One of these was Peter Kropotkin who published an oft forgotten book, Mutual Aid: A Factor of Evolution in 1902.  This book put forward the notion that many animal and human societies were based less on competition and more on cooperation.  Kropotkin had read Darwin and had determined that many of Darwin’s followers had misinterpreted him.  Kropotkin’s reading of Darwin (and his own research) recognised cooperative elements in Darwin’s writing.

Kropotkin did acknowledge competitiveness, but also realised that for many societies (both animal and human) competition “did not answer it’s purpose.” 

Kropotkin was keen to develop the cooperative element in Darwin’s theory – quite at odds with the competitive element commonly mistaken to be the core of Darwin’s theory.

Competition distorted

Not only have we misinterpreted Darwin, we have also distorted the word competition itself.  Competition combines two Latin words; com meaning together and petere meaning to strive, to seek, to attack or rush upon.

Rather that competition being about rivalry then, the word literally means “to strive together” or “to seek together.”

Had we taken a more literal interpretation of the word compete, or had we understood the role of mutual aid or cooperation in evolution, then maybe today we would have a society that benefits all rather than one in which there are winners and losers in a competitive maelstrom.

Maybe we still can.

Wednesday 24 September 2014

Simply Living in History: A Review

Simply Living in History1 is published by the Simplicity Institute and is an important book – because of its simple message: we can and must live simply.  Indeed, after almost 200 pages the author of the chapter on Permaculture states unequivocally “greater simplicity is not optional.  It is unavoidable.”

A few pages later, one of the book’s editors notes that “any solution to todays social, economic, and ecological problems will not be solved and probably only exacerbated at the highest government level.  It follows that it is up to us.”

And that is what this book does.  It shows that we can do it, that we have done it – for thousands of years – and that we are still doing it.  Or, at least some of us are – living simply that is.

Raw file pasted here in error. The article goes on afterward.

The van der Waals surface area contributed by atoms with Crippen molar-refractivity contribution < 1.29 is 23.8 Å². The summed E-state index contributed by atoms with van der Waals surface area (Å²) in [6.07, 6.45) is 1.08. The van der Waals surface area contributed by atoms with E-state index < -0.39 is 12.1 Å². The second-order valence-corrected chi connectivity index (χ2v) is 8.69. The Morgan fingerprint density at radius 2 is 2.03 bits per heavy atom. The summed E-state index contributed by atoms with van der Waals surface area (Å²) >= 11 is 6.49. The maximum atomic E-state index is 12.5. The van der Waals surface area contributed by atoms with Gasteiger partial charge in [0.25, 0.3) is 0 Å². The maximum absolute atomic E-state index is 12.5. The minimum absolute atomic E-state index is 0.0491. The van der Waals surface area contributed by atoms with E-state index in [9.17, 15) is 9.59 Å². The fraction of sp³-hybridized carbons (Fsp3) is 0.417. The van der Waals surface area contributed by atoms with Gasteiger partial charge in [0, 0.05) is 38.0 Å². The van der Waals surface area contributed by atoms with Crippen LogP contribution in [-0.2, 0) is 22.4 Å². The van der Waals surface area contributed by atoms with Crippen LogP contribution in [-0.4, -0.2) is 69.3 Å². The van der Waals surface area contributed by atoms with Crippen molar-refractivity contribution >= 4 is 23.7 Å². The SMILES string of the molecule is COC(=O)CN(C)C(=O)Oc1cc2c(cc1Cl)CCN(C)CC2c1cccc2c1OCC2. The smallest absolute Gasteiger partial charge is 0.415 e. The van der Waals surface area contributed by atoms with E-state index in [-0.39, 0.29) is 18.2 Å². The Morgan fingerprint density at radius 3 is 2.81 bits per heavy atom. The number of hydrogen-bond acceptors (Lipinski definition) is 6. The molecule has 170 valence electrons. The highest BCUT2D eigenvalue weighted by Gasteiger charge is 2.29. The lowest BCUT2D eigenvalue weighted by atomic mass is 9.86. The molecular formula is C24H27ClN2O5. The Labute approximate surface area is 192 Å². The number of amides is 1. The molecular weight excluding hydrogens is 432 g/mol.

It is possible to read this book by dipping into any of the chapters in any order that you wish.  Each chapter is complete in itself and each is written by one of 24 different contributors.  The chapters give a brief overview of historical examples of communities and individuals who have opted for simplicity throughout history.

However, by reading the book through in sequence the reader becomes impressed by the continuous chain of seeking for simple ways of living that humanity has pursued over the past 2,500 years.  The book begins with Buddha in the 5th Century BC and continues up to the present day, culminating with an essay on mindfulness – a practice that has entered Western thought by way of Buddhism.  Thus, the book neatly turns its own circle.

There are two caveats to place on the reading of this book.  First, it draws heavily on the Western tradition, apart from one chapter on Buddha and another on Gandhi.  The Greek and Roman thinkers are represented by Diogenes, Aristotle, Epicurus and the Stoics.  Two chapter on Jesus, St Francis and the Monastics then serves as a bridge between the Greeks/Romans and the 16/17th Centuries where we meet the Quakers, the Amish and thinkers such as Henry David Thoreau, John Ruskin and William Morris.

The second half of the book begins with overviews of 20th Century communities (e.g. Ditchling Village and the Agrarians) and writers (e.g. Ivan Illich and John Seymour).

The final chapters outline the ideas that many today are familiar with (e.g. Voluntary Simplicity, Permaculture, Transition Towns and Degrowth) before ending with the chapter on Mindfulness.

Although the attention of the book is on the Western tradition, this should not be viewed as a criticism.  It is primarily the Western, rich, nations that have contributed mostly to the problems that now mean that a simple path is a necessity.

We Can

The second caveat is that this is not a “how to” book.  It is an “I can, you can, we can” book.

The desire for a simple way of living can have many motivations: moral, philosophical, ecological, economic, social, religious, practical, communal – all these motivations are represented here.